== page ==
An eminent cast of scientists and science-and-religion writers is ultimately unable to achieve the loosely conceived goal of this conference volume: to discuss the theological implications of cosmic evolution and the possibility of extraterrestrial life and intelligence. Most essays read like opening statements rather than genuine dialogue. Readers may easily become disoriented by elliptical discussions of "the astounding facts of the new universe" while sifting through radically different portrayals of what science says about cosmic origins and biogenesis.

Science of Aliens
Clifford A. Pickover

What would aliens look like? An intelligent octopus-like creature is certainly plausible. What about odd numbers of limbs - a three-legged alien with three arms and three eyes? Could there be an entire planet of immobile, silicon-based "trees" that communicate with each other via electrical signals? The Science of Aliens gets weirder still. Could a giant interstellar cloud be "alive" and intelligent? Could creatures live at extremely high pressures and temperatures? Would they have any interest in abducting us? In classic Pickover style, here is scientifically based speculation at the far edge of knowledge-and beyond.

Sharing the Universe: Perspectives on Extraterrestrial Life
Seth Shostak

Shostak is the Public Programs Scientist for the SETI (Search for Extraterrestrial Intelligence) Institute. In this fascinating speculative book, he builds a careful case for the importance of the institute's work, narrowing the range of the galaxy's possibly life-nurturing stars and imagining what forms non-carbon-based life might take.

The Biological Universe : The Twentieth Century Extraterrestrial Life Debate and the Limits of Science
Steven J. Dick

The Biological Universe provides a rich and colorful history of the attempts during the twentieth century to answer questions such as whether "biological law" reigns throughout the universe and whether there are other histories, religions, and philosophies outside those on Earth. Covering a broad range of topics, including the search for life in the solar system, the origins of life, UFOs, and aliens in science fiction, Steven J. Dick shows how the concept of extraterrestrial intelligence is a world view of its own, a "biophysical cosmology" that seeks confirmation no less than physical views of the universe.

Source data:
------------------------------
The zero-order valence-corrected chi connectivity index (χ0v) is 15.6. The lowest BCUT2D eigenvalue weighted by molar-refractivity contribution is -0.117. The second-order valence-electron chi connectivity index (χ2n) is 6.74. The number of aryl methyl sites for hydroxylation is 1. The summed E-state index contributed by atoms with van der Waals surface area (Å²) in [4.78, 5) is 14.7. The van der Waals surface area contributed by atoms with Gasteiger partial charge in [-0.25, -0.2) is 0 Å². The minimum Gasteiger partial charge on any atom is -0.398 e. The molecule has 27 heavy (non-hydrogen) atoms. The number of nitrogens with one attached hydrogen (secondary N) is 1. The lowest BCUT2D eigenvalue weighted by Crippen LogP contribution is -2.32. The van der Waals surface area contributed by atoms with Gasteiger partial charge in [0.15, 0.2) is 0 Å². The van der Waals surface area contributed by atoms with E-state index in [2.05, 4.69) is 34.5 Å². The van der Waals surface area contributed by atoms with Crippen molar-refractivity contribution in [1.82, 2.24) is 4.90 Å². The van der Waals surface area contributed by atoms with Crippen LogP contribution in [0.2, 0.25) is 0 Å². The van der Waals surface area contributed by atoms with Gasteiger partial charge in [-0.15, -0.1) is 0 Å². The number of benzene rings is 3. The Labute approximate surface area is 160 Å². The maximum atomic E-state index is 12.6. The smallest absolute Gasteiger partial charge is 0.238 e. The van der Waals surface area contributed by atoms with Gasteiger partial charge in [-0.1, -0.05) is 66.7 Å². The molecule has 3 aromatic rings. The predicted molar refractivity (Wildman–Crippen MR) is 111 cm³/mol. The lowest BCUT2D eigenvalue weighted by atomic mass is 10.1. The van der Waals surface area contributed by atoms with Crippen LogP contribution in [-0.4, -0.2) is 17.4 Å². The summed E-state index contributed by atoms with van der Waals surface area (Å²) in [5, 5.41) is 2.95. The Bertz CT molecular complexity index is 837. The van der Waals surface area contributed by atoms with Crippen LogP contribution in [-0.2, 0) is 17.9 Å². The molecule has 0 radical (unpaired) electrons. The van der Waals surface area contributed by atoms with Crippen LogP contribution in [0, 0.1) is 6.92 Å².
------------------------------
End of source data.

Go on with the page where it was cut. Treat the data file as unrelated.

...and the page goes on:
The Extraterrestrial Encyclopedia: An Alphabetical Reference to All Life in the Universe

The Extraterrestrial Life Debate, 1750-1900
Michael J. Crowe

This is the first detailed, scholarly study in English of the many varied astronomical, philosophical and religious ideas that developed between 1750 and 1900 regarding the existence of intelligent extraterrestrial life. The author examines the great extent to which prominent historical figures (Kant, Herschel, Paine, Lowell, etc.) engaged the issue, and demonstrates the powerful effect the question has had on Western intellectual life.

What Does a Martian Look Like?: The Science of Extraterrestrial Life
Jack Cohen, Ian Stewart

In What Does a Martian Look Like?, two respected scientists and authors combine real science with the creations of some of the world's most inventive science fiction writers to imagine how life may have evolved elsewhere in the universe. They show that the universe is not populated with countless variations on the humanoid form or horrifying creatures drawn from your worst nightmares. Instead, they demonstrate how universal principles of life might produce amazingly diverse outcomes when applied in different environments.

Where Is Everybody?: Fifty Solutions to the Fermi Paradox and the Problem of Extraterrestrial Life
Stephen Webb

During a lunchtime conversation at Los Alamos more than 50 years ago, four world-class scientists agreed, given the size and age of the Universe, that advanced extraterrestrial civilizations had to exist. The sheer numbers demanded it. But one of the four, the renowned physicist and back-of-the-envelope calculator Enrico Fermi, asked the telling questions: If the extraterrestrial life proposition is true, he wondered, "Where is everybody?"" "In this book, Stephen Webb presents a detailed discussion of the 50 most cogent and intriguing answers to Fermi's famous question.

Xtl: Extraterrestrial Life and How to Find It
Simon Goodwin, John Gribbin

Are we alone in the Universe? The best scientists are searching hard for the answer--and may be just around the corner from finding it. Two top astronomers (and bestselling authors) take a cutting-edge look at how life itself develops, survives, evolves, becomes intelligent, and where it might exist in outer space. Illustrated with breathtaking photos and state-of-the-art graphics, this thrilling story reveals a newfound understanding of the conditions that fostered life on Earth, how stars and planets are formed, the specific qualities of the Sun and planets in our solar system, and the techniques required to observe phenomena outside of our system. The fascinating advances in technology and information revealed here could enable us to locate extraterrestrials within the next twenty years!

  Books 1 - 17 out of 17 in this section